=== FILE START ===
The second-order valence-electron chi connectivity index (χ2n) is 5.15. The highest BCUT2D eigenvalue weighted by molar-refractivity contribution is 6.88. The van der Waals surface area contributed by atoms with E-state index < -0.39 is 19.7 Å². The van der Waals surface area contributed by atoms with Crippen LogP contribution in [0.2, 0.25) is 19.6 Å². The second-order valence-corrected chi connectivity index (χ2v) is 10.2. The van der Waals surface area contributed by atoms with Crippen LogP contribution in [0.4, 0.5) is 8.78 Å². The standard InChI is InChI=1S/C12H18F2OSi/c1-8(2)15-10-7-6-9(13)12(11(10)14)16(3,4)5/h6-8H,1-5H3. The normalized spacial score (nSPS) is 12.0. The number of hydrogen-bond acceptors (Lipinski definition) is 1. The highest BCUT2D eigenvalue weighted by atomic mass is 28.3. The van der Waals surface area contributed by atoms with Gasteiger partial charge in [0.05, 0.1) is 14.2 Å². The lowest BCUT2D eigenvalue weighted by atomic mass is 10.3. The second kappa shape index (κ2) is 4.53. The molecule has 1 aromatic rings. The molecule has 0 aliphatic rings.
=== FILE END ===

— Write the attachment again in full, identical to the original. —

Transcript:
The second-order valence-electron chi connectivity index (χ2n) is 5.15. The highest BCUT2D eigenvalue weighted by molar-refractivity contribution is 6.88. The van der Waals surface area contributed by atoms with E-state index < -0.39 is 19.7 Å². The van der Waals surface area contributed by atoms with Crippen LogP contribution in [0.2, 0.25) is 19.6 Å². The second-order valence-corrected chi connectivity index (χ2v) is 10.2. The van der Waals surface area contributed by atoms with Crippen LogP contribution in [0.4, 0.5) is 8.78 Å². The standard InChI is InChI=1S/C12H18F2OSi/c1-8(2)15-10-7-6-9(13)12(11(10)14)16(3,4)5/h6-8H,1-5H3. The normalized spacial score (nSPS) is 12.0. The number of hydrogen-bond acceptors (Lipinski definition) is 1. The highest BCUT2D eigenvalue weighted by atomic mass is 28.3. The van der Waals surface area contributed by atoms with Gasteiger partial charge in [0.05, 0.1) is 14.2 Å². The lowest BCUT2D eigenvalue weighted by atomic mass is 10.3. The second kappa shape index (κ2) is 4.53. The molecule has 1 aromatic rings. The molecule has 0 aliphatic rings.